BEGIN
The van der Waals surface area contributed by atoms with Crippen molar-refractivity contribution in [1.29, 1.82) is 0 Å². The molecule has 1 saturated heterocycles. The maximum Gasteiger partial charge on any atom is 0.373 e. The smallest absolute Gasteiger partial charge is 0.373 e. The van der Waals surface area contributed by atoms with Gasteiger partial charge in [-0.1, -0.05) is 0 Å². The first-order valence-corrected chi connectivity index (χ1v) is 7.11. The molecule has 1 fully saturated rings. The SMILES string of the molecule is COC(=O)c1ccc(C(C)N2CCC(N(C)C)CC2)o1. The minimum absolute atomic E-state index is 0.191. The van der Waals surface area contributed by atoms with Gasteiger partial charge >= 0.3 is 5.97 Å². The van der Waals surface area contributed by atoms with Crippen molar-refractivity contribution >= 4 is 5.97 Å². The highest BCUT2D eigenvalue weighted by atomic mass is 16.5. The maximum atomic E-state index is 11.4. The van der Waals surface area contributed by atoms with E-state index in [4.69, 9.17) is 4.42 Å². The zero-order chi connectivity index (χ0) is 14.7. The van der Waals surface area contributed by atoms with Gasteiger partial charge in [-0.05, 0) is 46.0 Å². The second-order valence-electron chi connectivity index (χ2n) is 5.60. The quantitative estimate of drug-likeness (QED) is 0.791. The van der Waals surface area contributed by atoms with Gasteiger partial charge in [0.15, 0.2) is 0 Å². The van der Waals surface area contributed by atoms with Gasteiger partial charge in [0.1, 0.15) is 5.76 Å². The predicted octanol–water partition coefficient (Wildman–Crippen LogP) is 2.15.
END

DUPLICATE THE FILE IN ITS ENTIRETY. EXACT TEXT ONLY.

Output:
The van der Waals surface area contributed by atoms with Crippen molar-refractivity contribution in [1.29, 1.82) is 0 Å². The molecule has 1 saturated heterocycles. The maximum Gasteiger partial charge on any atom is 0.373 e. The smallest absolute Gasteiger partial charge is 0.373 e. The van der Waals surface area contributed by atoms with Gasteiger partial charge in [-0.1, -0.05) is 0 Å². The first-order valence-corrected chi connectivity index (χ1v) is 7.11. The molecule has 1 fully saturated rings. The SMILES string of the molecule is COC(=O)c1ccc(C(C)N2CCC(N(C)C)CC2)o1. The minimum absolute atomic E-state index is 0.191. The van der Waals surface area contributed by atoms with Gasteiger partial charge >= 0.3 is 5.97 Å². The van der Waals surface area contributed by atoms with Crippen molar-refractivity contribution >= 4 is 5.97 Å². The highest BCUT2D eigenvalue weighted by atomic mass is 16.5. The maximum atomic E-state index is 11.4. The van der Waals surface area contributed by atoms with E-state index in [4.69, 9.17) is 4.42 Å². The zero-order chi connectivity index (χ0) is 14.7. The van der Waals surface area contributed by atoms with Gasteiger partial charge in [-0.05, 0) is 46.0 Å². The second-order valence-electron chi connectivity index (χ2n) is 5.60. The quantitative estimate of drug-likeness (QED) is 0.791. The van der Waals surface area contributed by atoms with Gasteiger partial charge in [0.15, 0.2) is 0 Å². The van der Waals surface area contributed by atoms with Gasteiger partial charge in [0.1, 0.15) is 5.76 Å². The predicted octanol–water partition coefficient (Wildman–Crippen LogP) is 2.15.